As practitioners, we recognise the importance of pauses and silent gaps between conversations with our clients. We teach and practice embracing stillness yet we know that it can be challenging. 

For some, these moments of quiet can feel awkward and so we rush to fill the space with less meaningful conversations. This can be rooted in our need to please others. It may also be triggered by the perceived need to carry lengthy conversations.

Providing enough space between messages leaves room for more truthful and authentic exchanges. Not all spoken (and unspoken) words are created equal. Some can be easily shared with others while there are also words or questions that take more courage and time to say. This is why beneficial to be more comfortable with other people’s hesitations and pauses.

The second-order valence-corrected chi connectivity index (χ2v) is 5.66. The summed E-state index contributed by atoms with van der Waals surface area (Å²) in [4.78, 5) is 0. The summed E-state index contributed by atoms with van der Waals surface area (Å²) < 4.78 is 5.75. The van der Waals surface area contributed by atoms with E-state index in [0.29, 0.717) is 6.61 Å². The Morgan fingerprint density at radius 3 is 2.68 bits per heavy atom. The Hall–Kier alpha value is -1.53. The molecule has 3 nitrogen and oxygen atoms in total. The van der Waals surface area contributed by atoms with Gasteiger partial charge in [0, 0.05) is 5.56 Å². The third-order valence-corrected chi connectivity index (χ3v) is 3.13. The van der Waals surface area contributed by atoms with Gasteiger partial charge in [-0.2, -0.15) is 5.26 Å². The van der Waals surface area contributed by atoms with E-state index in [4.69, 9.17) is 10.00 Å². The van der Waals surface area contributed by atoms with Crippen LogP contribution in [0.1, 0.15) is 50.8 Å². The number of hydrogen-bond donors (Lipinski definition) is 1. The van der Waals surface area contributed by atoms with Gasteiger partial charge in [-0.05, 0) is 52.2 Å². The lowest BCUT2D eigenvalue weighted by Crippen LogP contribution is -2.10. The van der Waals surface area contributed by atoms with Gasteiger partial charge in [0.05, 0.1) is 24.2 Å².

If we take a step back, wait, and listen, we open up to information we may have never known. The consistent practice of embracing silence will eventually alleviate our need to fill the gap. The unhurried energy we bring to a conversation may even be transferred to others, thereby helping them be more open and receptive.

When we listen, we are receiving and responding instead of reacting. We become more attentive to what is being said, as well as to the other person’s non-verbal cues. Listening teaches us to channel empathy, hence, creating a safe space for honest and meaningful communication. 


Circling back to the Transactional Model, we understand that feedback is a new message in itself. The take off-point of each message is based on previous feedback, but to move the conversation forward, new perspectives have to be added. 

So what makes a message with a new perspective valuable and authentic? 

  • Well-intended – This means that we have the other person’s well-being in mind when we choose our responses. Our objective is to encourage the other person. For example, sharing a relatable story with a client can boost their confidence because they now know we were able to overcome similar challenges ourselves.